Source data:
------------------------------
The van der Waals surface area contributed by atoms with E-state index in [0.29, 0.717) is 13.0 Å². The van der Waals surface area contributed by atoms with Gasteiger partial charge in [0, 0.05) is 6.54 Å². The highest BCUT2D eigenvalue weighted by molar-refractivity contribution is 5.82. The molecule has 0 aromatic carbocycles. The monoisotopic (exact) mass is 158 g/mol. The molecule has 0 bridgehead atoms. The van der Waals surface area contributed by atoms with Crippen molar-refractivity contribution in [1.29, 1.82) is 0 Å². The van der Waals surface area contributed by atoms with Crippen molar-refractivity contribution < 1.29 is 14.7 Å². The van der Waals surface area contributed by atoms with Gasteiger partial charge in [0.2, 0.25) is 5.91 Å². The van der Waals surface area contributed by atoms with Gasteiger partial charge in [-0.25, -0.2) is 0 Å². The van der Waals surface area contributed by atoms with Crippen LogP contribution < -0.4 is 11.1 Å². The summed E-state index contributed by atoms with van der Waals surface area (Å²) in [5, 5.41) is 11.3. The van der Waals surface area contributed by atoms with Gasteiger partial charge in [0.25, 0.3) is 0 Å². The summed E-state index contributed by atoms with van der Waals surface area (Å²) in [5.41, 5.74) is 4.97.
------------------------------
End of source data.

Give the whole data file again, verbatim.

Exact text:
The van der Waals surface area contributed by atoms with E-state index in [0.29, 0.717) is 13.0 Å². The van der Waals surface area contributed by atoms with Gasteiger partial charge in [0, 0.05) is 6.54 Å². The highest BCUT2D eigenvalue weighted by molar-refractivity contribution is 5.82. The molecule has 0 aromatic carbocycles. The monoisotopic (exact) mass is 158 g/mol. The molecule has 0 bridgehead atoms. The van der Waals surface area contributed by atoms with Crippen molar-refractivity contribution in [1.29, 1.82) is 0 Å². The van der Waals surface area contributed by atoms with Crippen molar-refractivity contribution < 1.29 is 14.7 Å². The van der Waals surface area contributed by atoms with Gasteiger partial charge in [0.2, 0.25) is 5.91 Å². The van der Waals surface area contributed by atoms with Gasteiger partial charge in [-0.25, -0.2) is 0 Å². The van der Waals surface area contributed by atoms with Crippen LogP contribution < -0.4 is 11.1 Å². The summed E-state index contributed by atoms with van der Waals surface area (Å²) in [5, 5.41) is 11.3. The van der Waals surface area contributed by atoms with Gasteiger partial charge in [0.25, 0.3) is 0 Å². The summed E-state index contributed by atoms with van der Waals surface area (Å²) in [5.41, 5.74) is 4.97.